Joakim Ojanen has a rare talent for expressing honest human emotions in weird and wonderful ways. His tragicomic figures channel personal feelings, and trouble the boundaries between adult and child.
Ojanen’s creatures are surreal and deeply human at once. Each has a life of its own made up of droopy, worm-like expressions, bugged eyes, and odd, flappy growths. They are depicted across sculpture, painting and drawing in multiple scales from miniature ceramics to large canvases and life-size casts. A palette of pastel hues is occasionally punctured by bursts of bright colour and the rough, uneven textures of Ojanen’s sculptures are juxtaposed by their high-gloss finish. His works contribute to the eclectic international resurgence of ceramics in contemporary art from Grayson Perry to Yun Hee Lee, pulling traditional methods of clay and kiln into a current aesthetic context. Ojanen draws from DIY zine culture, as well as popular—but now outdated—cartoons such as Garfield and Futurama. This sense of play runs throughout Ojanen’s personifications, and wittily explores the peculiar nature of the human condition.
Ojanen’s work is incredibly personal, yet reassuringly universal. His process relies on a solitary relationship between the artist and his materials: in each pinch of clay, stroke of paint or grand swoop of charcoal, he infuses the works, consciously and subconsciously, with his personal feelings and experiences. Rough Day (Boy with Bag) (2017) is a 2.2 metre-tall, bronze cast sculpture of a young boy wearing shorts and an oversized cap, stooped over, holding a satchel. The work combines the dark, ominous colours and gangly limbs of a Giacometti with Ojanen’s trademark cartoonish figuration, and the all-too-familiar posture of a tired, defeated child. The unavoidably endearing character feels entirely alive and, like a comic or cartoon, suspends the viewers disbelief, enveloping them in the same reality as the boy. Thus, Rough Day becomes an indirect self-portrait, tying a thread between Ojanen’s personal experience and our own.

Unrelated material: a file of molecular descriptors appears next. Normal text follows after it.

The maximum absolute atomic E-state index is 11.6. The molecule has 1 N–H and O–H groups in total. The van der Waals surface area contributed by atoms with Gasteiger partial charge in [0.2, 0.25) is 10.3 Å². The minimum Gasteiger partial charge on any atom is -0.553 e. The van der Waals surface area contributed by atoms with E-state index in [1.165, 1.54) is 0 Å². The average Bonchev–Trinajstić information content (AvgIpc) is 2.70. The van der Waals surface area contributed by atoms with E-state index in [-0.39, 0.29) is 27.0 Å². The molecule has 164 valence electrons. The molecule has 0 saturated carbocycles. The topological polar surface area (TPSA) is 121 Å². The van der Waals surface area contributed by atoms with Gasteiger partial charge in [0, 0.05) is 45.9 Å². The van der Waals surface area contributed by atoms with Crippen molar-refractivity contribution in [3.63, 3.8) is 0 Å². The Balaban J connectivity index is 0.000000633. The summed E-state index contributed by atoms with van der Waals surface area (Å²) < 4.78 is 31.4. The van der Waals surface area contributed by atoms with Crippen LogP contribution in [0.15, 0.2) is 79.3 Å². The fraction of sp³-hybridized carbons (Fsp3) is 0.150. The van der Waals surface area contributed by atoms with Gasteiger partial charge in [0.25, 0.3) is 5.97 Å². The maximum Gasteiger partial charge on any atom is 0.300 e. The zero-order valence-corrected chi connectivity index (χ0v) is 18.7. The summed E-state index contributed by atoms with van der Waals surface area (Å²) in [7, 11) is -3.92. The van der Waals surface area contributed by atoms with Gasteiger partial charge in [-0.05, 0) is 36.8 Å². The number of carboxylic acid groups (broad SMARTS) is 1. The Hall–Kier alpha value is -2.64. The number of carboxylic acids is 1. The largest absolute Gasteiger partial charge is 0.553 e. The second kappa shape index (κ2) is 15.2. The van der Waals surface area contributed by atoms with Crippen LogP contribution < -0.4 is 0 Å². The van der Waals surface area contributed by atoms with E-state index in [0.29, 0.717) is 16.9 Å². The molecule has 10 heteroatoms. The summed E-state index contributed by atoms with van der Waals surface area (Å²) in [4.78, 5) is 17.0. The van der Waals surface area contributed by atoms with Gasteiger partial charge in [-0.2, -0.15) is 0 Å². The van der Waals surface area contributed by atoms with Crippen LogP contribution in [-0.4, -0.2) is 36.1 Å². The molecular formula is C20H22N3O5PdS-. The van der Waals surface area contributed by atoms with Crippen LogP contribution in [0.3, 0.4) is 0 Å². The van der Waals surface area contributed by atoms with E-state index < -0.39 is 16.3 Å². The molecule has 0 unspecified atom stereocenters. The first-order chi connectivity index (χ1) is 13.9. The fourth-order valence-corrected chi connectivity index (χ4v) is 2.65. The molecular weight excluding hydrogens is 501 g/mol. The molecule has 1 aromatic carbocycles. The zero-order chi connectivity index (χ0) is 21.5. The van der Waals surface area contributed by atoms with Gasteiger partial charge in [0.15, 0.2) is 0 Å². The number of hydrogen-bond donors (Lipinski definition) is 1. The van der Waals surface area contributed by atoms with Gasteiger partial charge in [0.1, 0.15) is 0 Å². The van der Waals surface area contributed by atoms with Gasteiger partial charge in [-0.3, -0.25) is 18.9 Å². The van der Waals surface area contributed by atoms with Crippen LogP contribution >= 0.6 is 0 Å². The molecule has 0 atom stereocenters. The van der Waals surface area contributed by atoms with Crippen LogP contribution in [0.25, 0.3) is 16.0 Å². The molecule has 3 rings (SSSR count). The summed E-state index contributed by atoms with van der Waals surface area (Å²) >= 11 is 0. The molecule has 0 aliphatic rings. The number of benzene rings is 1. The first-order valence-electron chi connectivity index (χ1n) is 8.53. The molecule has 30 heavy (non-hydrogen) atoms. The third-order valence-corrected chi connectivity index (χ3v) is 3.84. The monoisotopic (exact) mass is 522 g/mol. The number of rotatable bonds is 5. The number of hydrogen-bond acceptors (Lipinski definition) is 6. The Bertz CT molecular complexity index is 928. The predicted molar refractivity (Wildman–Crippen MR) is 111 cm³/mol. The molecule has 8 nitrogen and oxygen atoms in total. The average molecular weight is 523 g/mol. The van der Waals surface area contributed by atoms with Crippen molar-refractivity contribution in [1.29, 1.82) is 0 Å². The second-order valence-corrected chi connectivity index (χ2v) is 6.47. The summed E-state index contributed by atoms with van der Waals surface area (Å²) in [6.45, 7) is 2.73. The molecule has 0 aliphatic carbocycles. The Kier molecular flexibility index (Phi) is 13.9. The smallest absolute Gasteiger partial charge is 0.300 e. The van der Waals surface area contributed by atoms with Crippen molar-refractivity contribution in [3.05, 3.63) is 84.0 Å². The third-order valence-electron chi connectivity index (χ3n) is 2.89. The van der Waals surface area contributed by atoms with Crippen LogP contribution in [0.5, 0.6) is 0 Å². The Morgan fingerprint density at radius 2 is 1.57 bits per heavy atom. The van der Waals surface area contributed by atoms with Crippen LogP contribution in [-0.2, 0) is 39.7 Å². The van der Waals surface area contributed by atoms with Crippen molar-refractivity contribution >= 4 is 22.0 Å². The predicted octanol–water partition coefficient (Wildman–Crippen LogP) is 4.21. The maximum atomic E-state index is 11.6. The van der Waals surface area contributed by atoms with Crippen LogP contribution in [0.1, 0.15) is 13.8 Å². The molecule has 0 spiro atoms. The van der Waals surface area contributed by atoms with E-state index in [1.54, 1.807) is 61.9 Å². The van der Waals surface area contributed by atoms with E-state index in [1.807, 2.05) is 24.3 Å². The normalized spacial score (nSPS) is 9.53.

Ojanen complicates binary notions of adult as burdened and child as free. As the artist explains, his creatures “are not stuck in the same timeline as us where you [can only] be one age at a time.” Instead, by combining motifs such as duck beaks and Basset Hound ears reminiscent of a soft toy, with melancholic postures and expressions, the characters’ become eerily ageless. This underscores Ojanen’s practice with a dark humour that displays the complexities of growing up, the responsibilities of being an adult and, most importantly, the capacity to suffer that all humans have—regardless of age. As such, Ojanen brings out the inner child within us, challenging the viewer not only to recall our own experiences, but also to recall the experiences of others. A playful, odd and emotionally generous artist, Ojanen’s work is a reminder of the most powerful human trait: empathy.